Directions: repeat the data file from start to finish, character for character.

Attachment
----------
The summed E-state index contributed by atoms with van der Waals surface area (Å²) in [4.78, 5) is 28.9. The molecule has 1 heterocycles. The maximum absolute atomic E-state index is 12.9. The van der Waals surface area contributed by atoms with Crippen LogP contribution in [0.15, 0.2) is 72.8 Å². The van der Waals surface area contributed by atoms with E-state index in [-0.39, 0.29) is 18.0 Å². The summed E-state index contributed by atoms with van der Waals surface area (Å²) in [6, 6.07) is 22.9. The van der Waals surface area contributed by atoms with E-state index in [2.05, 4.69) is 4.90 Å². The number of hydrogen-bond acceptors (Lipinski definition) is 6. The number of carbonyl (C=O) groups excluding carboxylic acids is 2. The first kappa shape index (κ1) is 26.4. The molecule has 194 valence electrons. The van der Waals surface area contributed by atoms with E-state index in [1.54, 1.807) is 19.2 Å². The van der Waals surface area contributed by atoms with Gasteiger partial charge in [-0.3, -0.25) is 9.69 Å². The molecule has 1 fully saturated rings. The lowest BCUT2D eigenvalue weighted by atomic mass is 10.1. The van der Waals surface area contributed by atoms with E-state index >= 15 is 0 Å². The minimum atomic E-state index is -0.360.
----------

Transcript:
The summed E-state index contributed by atoms with van der Waals surface area (Å²) in [4.78, 5) is 28.9. The molecule has 1 heterocycles. The maximum absolute atomic E-state index is 12.9. The van der Waals surface area contributed by atoms with Crippen LogP contribution in [0.15, 0.2) is 72.8 Å². The van der Waals surface area contributed by atoms with E-state index in [-0.39, 0.29) is 18.0 Å². The summed E-state index contributed by atoms with van der Waals surface area (Å²) in [6, 6.07) is 22.9. The van der Waals surface area contributed by atoms with E-state index in [2.05, 4.69) is 4.90 Å². The number of hydrogen-bond acceptors (Lipinski definition) is 6. The number of carbonyl (C=O) groups excluding carboxylic acids is 2. The first kappa shape index (κ1) is 26.4. The molecule has 194 valence electrons. The van der Waals surface area contributed by atoms with E-state index in [1.54, 1.807) is 19.2 Å². The van der Waals surface area contributed by atoms with Gasteiger partial charge in [-0.3, -0.25) is 9.69 Å². The molecule has 1 fully saturated rings. The lowest BCUT2D eigenvalue weighted by atomic mass is 10.1. The van der Waals surface area contributed by atoms with E-state index >= 15 is 0 Å². The minimum atomic E-state index is -0.360.